Spectral nudging in regional climate modelling: how strongly should we nudge?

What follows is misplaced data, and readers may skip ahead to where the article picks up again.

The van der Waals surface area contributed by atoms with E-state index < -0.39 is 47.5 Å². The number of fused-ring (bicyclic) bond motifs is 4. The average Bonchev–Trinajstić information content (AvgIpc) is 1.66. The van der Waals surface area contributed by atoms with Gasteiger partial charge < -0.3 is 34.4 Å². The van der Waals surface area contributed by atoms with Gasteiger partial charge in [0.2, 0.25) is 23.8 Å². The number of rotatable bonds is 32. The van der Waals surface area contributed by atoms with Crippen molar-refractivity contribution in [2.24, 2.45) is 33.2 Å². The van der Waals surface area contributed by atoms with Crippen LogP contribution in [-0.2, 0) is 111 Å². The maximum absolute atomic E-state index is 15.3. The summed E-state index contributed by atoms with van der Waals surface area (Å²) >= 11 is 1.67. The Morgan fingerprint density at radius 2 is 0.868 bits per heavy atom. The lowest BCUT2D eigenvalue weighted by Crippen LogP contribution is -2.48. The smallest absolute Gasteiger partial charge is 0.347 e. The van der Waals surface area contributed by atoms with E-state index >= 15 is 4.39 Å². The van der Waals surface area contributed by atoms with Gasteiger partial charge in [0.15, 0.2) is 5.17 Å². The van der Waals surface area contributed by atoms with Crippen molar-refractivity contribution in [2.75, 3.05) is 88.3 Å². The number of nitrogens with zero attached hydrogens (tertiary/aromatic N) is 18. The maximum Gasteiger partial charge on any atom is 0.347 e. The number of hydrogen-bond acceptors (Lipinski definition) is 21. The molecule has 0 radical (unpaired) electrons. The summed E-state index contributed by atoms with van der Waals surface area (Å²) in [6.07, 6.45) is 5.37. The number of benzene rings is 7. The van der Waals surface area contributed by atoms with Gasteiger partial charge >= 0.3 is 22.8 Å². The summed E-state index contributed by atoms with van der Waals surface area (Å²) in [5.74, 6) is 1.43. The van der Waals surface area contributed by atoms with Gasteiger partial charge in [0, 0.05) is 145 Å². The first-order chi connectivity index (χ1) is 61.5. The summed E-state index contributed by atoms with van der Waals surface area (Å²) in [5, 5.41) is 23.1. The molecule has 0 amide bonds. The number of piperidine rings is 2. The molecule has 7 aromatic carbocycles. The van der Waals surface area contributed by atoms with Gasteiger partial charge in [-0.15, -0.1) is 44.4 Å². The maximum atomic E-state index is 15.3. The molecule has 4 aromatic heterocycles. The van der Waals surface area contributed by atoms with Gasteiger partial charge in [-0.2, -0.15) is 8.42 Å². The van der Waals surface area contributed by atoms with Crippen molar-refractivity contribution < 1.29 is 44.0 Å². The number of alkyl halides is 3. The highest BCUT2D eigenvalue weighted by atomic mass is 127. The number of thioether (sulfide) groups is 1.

Spectral nudging is a technique consisting in driving regional climate models (RCMs) on selected spatial scales corresponding to those produced by the driving global circulation model (GCM). This technique prevents large and unrealistic departures between the GCM driving fields and the RCM fields at the GCM spatial scales. Theoretically, the relaxation of the RCM towards the GCM should be infinitely strong provided thre are perfect large-scale fields. In practice, the nudging time is chosen based on trial and error. In this study, the physical parameters setting the optimal nudging coefficient are identified and their effects are discussed. In addition to the predictability time τp, already analyzed in a companion article, the time interval τa between consecutive GCM driving fields is a key controlling parameter, especially when spectral nudging is considered. Indeed, the driving GCM fields are interpolated in time at every RCM integration time step, which is much smaller than τa. This produces an inaccurate evolution of the GCM fields. A nudging time close to zero (infinitly strong nudging) would thus produce a non-realistic evolution of the RCM large-scale field and consequently an inaccurate small-scale field. The optimum nudging coefficient thus differs from zero, but remains smaller than the predictability time τp, as discussed elsewhere. Furthermore depending on the time interval τa, all scales present in the driving fields may not be well time-resolved. It can then be beneficial to filter them out rather than driving the RCM with fields affected by time-sampling errors. Copyright © 2012 Royal Meteorological Society